The other night, my husband and I had the opportunity to see Equus at Pittsburgh Public Theater.  Equus has won an enormous number of awards, but I actually knew almost nothing about it, except it involved a horse and some nudity. After seeing it, I’d be hard pressed to think of a single play which is as erotic and intellectually evocative at the same time. If you love very good theater, this show is one not to miss.

If you aren’t familiar with the play, it is a fictional story about a boy who blinded  six horses and is committed to a mental hospital for treatment. While it is fictional, the impetus for it, was an actual news report about a boy blinding six horses. Even if this play doesn’t tell that actual story, a real story exists and to me, that is terrifying and intrigung. I guess, because of that, it was an easy stretch to see the characters in the play as real persons, and that drew me into the story immediately.

As I see it, there are three main characters in the story line: the boy, Alan; his psychiatrist, Dysart; and Nugget, a horse; and there are interesting, tension-filled dynamics between and within this triangulation. But of real interest to me, is the one between Alan and the horse, where there is a visceral eroticism that is bold and prurient from the very first moment that we see the horse’s chest being caressed by Alan’s hand.

In many reviews and descriptions of the play, a central theme is this notion of the boy becoming one with the horse. And that makes sense to me, but from my perspective, the play is all about homosexuality, and the horse is a symbol for one’s unbridled sexuality which is big and scary and exhilarating. But unlike a more contemporary coming of age story, in this play the characters are unable to see and accept one’s queerness.  Alan blinds the horses as a way to blot out and make invisible his passion and his true identity. Dysart, his doctor, admits that he himself has numbed and buried his own sense of passion. Dysart’s relationship problems with his wife are all we need to know to call him a closeted, self-unaware homosexual.

The homo-eroticism must be a central theme for Petyerf Shafer, the playwright, or he could easily have had women play the horses. No, the strength, power and sensuality of the horse is interlocked and dependent upon the gonadal maleness of the creature. As Alan and the horse become one, these power qualities merge with a naive and untempered vulnerable passion. This is the very best essence of what sexual pleasure can be.

We have to consider this play from the perspective of the era in which it was written. Homosexuality was only removed from being called a mental illness in 1974. Consider Equus as compared to Boys in the Band, which was first produced in 1968. It is easy to find all the characters in that show as terribly flawed and neurotic. And there is no real sense of sex in Boys in the Band, but they are the men trying to live out a life owning one’s passion- unlike Dysart’s approach, which is to kill or bury that passion under layers of mediocrity.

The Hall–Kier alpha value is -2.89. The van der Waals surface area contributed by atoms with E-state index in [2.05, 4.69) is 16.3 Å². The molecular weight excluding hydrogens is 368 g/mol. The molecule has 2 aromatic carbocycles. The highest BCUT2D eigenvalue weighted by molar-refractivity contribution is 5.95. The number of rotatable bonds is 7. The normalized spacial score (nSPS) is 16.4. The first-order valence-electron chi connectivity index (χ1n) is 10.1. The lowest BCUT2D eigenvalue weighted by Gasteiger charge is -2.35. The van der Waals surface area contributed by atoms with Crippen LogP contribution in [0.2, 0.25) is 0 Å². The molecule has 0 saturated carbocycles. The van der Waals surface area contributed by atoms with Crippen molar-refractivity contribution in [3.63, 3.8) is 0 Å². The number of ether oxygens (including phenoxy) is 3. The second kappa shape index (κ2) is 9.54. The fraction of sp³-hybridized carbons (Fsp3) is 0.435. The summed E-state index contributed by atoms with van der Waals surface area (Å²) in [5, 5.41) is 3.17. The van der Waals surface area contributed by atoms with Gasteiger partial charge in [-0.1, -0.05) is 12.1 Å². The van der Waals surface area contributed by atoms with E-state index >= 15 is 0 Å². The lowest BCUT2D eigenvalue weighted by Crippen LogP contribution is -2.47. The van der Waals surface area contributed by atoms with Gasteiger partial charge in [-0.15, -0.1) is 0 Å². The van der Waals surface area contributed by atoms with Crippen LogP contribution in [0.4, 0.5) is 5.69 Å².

Many will probably focus on the full frontal nudity, to describe the homoerotic physicality of the play. There are beautiful images throughout the play, beginning with Alan’s caressing of the horse. One that was especially moving for me, was a moment when Alan is straddling the horse/actor’s back, while he is describing to his doctor, the experience of being on the horse. Alan’s thighs are sensuously embracing the torso of the man/horse: so erotic-  even though both are fully dressed. Also potent, are the moments when the horse stall doors open and we see the horse-men standing back in the darkness. They remind me of men cruising in the park or the dark back rooms of some bars.

And then, there is the nudity.

In one regard you might think this would be the most homoerotic element of the play, but I don’t think it is. I’d describe it, as fully emotionally riveting. Or maybe a better way to put that, would be to say, that the physical eroticism is in direct contrast and contradiction to the emotional upheaval Alan is experiencing, making this portion of the story, potent and draining for the audience.

It is as if what is happening on Alan’s inside becomes visible on the outside, and that is a very beautiful and vulnerable thing. This truly cathartic scene seems to pass in an instant, though in reality may have gone on for a while- I really have no idea just how long it lasted. But I know there was a wonderful beauty about it.

No discussion about the play would be complete without talking more about the horses and their hooves.  The hooves add a ritualistic drum-like quality to the play, and become another manifestation of the sensuality and power present in the horses. The hooves have a high-heel like quality too, elevating the actors to horse-like height, but at the same time, adding a queer, drag-like quality too. Watching these actors-turned-equine creatures is mesmerizing, as the sound is amplifies the rhythmic physical movement. Clip, clop, clip, clop, the horse actor’s presence can not be ignored or denied, just as Alan’s inner feelings and complexities must come out.

For me, this is one of the shows where a cohesive ensemble of the performers must exist for the play to really work. This cast rises to that expectation wonderfully, and every cast member excels. As with every show at the Public, lighting, set, sound and costumes are perfection.

Equus runs through October 29th. Tickets are available at


Readers' Choice